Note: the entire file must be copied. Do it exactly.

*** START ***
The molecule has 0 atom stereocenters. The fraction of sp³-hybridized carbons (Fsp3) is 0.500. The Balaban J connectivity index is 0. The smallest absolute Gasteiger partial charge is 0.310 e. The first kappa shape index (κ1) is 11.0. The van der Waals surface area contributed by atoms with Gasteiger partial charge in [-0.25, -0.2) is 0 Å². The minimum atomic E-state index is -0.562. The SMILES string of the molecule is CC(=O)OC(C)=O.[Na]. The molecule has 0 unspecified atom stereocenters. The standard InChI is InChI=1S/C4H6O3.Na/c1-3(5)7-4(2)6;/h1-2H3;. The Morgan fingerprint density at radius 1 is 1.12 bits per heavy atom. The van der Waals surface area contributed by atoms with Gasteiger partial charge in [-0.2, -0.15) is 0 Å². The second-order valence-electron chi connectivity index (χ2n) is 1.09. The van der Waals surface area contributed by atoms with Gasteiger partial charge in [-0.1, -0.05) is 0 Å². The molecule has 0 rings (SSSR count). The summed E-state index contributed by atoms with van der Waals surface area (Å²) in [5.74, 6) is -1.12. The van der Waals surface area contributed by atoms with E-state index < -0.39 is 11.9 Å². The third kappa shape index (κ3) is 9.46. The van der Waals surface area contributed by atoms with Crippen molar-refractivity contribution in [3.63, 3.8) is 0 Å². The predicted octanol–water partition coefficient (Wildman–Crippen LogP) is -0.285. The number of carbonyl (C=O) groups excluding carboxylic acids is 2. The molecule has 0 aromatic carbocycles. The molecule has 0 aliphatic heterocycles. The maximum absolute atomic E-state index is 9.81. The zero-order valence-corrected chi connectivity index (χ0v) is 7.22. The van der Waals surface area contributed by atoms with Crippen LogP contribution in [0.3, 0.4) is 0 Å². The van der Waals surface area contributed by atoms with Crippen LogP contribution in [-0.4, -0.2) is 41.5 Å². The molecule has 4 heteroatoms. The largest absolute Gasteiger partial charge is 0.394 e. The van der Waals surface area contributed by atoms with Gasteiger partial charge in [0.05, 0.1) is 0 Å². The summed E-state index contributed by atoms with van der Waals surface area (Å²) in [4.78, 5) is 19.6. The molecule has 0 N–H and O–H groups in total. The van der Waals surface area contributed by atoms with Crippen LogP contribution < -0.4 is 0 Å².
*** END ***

The molecule has 0 atom stereocenters. The fraction of sp³-hybridized carbons (Fsp3) is 0.500. The Balaban J connectivity index is 0. The smallest absolute Gasteiger partial charge is 0.310 e. The first kappa shape index (κ1) is 11.0. The van der Waals surface area contributed by atoms with Gasteiger partial charge in [-0.25, -0.2) is 0 Å². The minimum atomic E-state index is -0.562. The SMILES string of the molecule is CC(=O)OC(C)=O.[Na]. The molecule has 0 unspecified atom stereocenters. The standard InChI is InChI=1S/C4H6O3.Na/c1-3(5)7-4(2)6;/h1-2H3;. The Morgan fingerprint density at radius 1 is 1.12 bits per heavy atom. The van der Waals surface area contributed by atoms with Gasteiger partial charge in [-0.2, -0.15) is 0 Å². The second-order valence-electron chi connectivity index (χ2n) is 1.09. The van der Waals surface area contributed by atoms with Gasteiger partial charge in [-0.1, -0.05) is 0 Å². The molecule has 0 rings (SSSR count). The summed E-state index contributed by atoms with van der Waals surface area (Å²) in [5.74, 6) is -1.12. The van der Waals surface area contributed by atoms with E-state index < -0.39 is 11.9 Å². The third kappa shape index (κ3) is 9.46. The van der Waals surface area contributed by atoms with Crippen molar-refractivity contribution in [3.63, 3.8) is 0 Å². The predicted octanol–water partition coefficient (Wildman–Crippen LogP) is -0.285. The number of carbonyl (C=O) groups excluding carboxylic acids is 2. The molecule has 0 aromatic carbocycles. The molecule has 0 aliphatic heterocycles. The maximum absolute atomic E-state index is 9.81. The zero-order valence-corrected chi connectivity index (χ0v) is 7.22. The van der Waals surface area contributed by atoms with Crippen LogP contribution in [0.3, 0.4) is 0 Å². The van der Waals surface area contributed by atoms with Crippen LogP contribution in [-0.4, -0.2) is 41.5 Å². The molecule has 4 heteroatoms. The largest absolute Gasteiger partial charge is 0.394 e. The van der Waals surface area contributed by atoms with Gasteiger partial charge in [0.05, 0.1) is 0 Å². The summed E-state index contributed by atoms with van der Waals surface area (Å²) in [4.78, 5) is 19.6. The molecule has 0 N–H and O–H groups in total. The van der Waals surface area contributed by atoms with Crippen LogP contribution < -0.4 is 0 Å².